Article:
The Mission has become a battleground between those trying to stop war and those trying to combat blight — a clash of values that is headed for a court battle that will determine whether San Francisco has gone too far in its campaign against the posting of handbills.
On one side are the Act Now to Stop War and End Racism (ANSWER) Coalition, World Can't Wait, and other groups that stage the city's biggest rallies against war and injustice. They've been hit by the city with tens of thousands of dollars in fines for their notices getting posted in violation of a city law cracking down on blight, and ANSWER has responded with a lawsuit.
On the other side is a 56-year-old activist named Gideon Kramer, who led the campaigns against graffiti and illegal signs and eventually became the eyes and ears of the city's Department of Public Works and the Clean City Coalition. That nonprofit antiblight group gets hundreds of thousands of dollars in city money annually and in turn gave Kramer a full-time job pursuing his zealous fight against blight.
Kramer's job is to cruise around in a city-provided motorized cart to document and remove illegal signs and submit that information to the DPW, which then issues citations and levies fines. Although Kramer maintains he doesn't single out antiwar groups, he does admit that it was the blanketing of the Mission with ANSWER flyers and posters during the buildup to the invasion of Iraq that animated his animus toward sign posting.
"They hide behind the First Amendment, but this is not a free speech issue," Kramer told the Guardian. "They completely obliterated this neighborhood for two years until I got them to stop.... This place looked like a war zone five years ago, when I finally took this area over."
To Kramer, his efforts are simply about beautifying the Mission, which to him entails removing graffiti and flyers, particularly the ones affixed to any of the 88 historic lampposts along Mission Street, violations that draw a fine of $300 per notice rather than the $150 fine for most poles.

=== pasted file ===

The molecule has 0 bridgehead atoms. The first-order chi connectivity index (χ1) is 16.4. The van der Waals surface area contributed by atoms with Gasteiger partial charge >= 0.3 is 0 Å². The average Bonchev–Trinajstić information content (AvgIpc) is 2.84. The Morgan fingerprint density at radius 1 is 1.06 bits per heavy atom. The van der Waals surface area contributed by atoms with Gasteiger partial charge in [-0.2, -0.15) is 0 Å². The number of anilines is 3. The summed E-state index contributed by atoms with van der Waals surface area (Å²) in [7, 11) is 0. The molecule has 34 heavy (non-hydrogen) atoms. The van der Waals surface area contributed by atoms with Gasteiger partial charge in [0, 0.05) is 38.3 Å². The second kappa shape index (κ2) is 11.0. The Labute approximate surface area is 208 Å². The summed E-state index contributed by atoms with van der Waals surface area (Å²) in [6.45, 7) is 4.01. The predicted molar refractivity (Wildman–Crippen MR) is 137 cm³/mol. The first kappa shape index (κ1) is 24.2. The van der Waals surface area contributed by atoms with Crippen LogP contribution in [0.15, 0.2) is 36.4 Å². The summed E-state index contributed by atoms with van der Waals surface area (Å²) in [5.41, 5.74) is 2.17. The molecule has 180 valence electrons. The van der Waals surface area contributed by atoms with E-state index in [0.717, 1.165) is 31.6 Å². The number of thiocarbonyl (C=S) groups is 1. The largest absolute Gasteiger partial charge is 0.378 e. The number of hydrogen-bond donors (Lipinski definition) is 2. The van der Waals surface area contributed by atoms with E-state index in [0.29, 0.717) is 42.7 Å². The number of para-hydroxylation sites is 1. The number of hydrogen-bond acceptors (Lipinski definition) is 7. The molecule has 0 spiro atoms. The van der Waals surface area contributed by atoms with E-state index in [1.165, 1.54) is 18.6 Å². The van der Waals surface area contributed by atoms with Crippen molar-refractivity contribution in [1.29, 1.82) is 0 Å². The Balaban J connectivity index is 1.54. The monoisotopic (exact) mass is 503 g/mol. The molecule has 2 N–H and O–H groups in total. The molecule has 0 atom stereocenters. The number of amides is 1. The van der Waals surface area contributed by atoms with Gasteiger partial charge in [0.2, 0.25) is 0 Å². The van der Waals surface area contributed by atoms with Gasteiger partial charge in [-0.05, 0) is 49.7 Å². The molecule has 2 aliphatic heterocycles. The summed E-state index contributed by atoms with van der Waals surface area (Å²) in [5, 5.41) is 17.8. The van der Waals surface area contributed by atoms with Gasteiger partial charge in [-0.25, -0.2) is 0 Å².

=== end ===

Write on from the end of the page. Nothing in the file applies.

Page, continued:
But to ANSWER's West Coast coordinator Richard Becker, the city and Kramer are chipping away at fundamental rights of speech, assembly, and due process in their myopic effort to gentrify the Mission and other still-affordable neighborhoods.
"It is connected to a drive in San Francisco against working-class communities. This is being done in the name of fighting blight," Becker said, "but it's part of the transformation of San Francisco to a city that caters only to the middle class and above."
The antihandbill measure — passed by the Board of Supervisors in 1999 — is part of a clean-city campaign that includes aggressive new measures aimed at removing graffiti and punishing those responsible, increased spending on street and sidewalk cleaning, crackdowns on the homeless, and most recently, the prohibition of campaign and other signs on utility poles.
State law already prohibits all handbills and signs from being on traffic poles. The local law extends that absolute prohibition to "historic or decorative streetlight poles," such as those along Mission from 16th to 24th streets, along Market Street, around Union Square and Fisherman's Wharf, and on a half dozen other strips around the city.
In addition, the measure sets strict guidelines for all other postings. Unless those posting handbills want to register with the DPW and pay permit fees, their signs must be no larger than 11 inches, "affixed with nonadhesive materials such as string or other nonmetal binding material (plastic wrapped around pole is OK)," and with a posting date in the lower right corner. Signs must be removed within 10 days if they're for an event, otherwise within 70 days.
Any deviations from these conditions will trigger a fine of $150, payable by whatever entity is identifiable from the content of the handbill, regardless of whether the group actually did the posting or knew about it.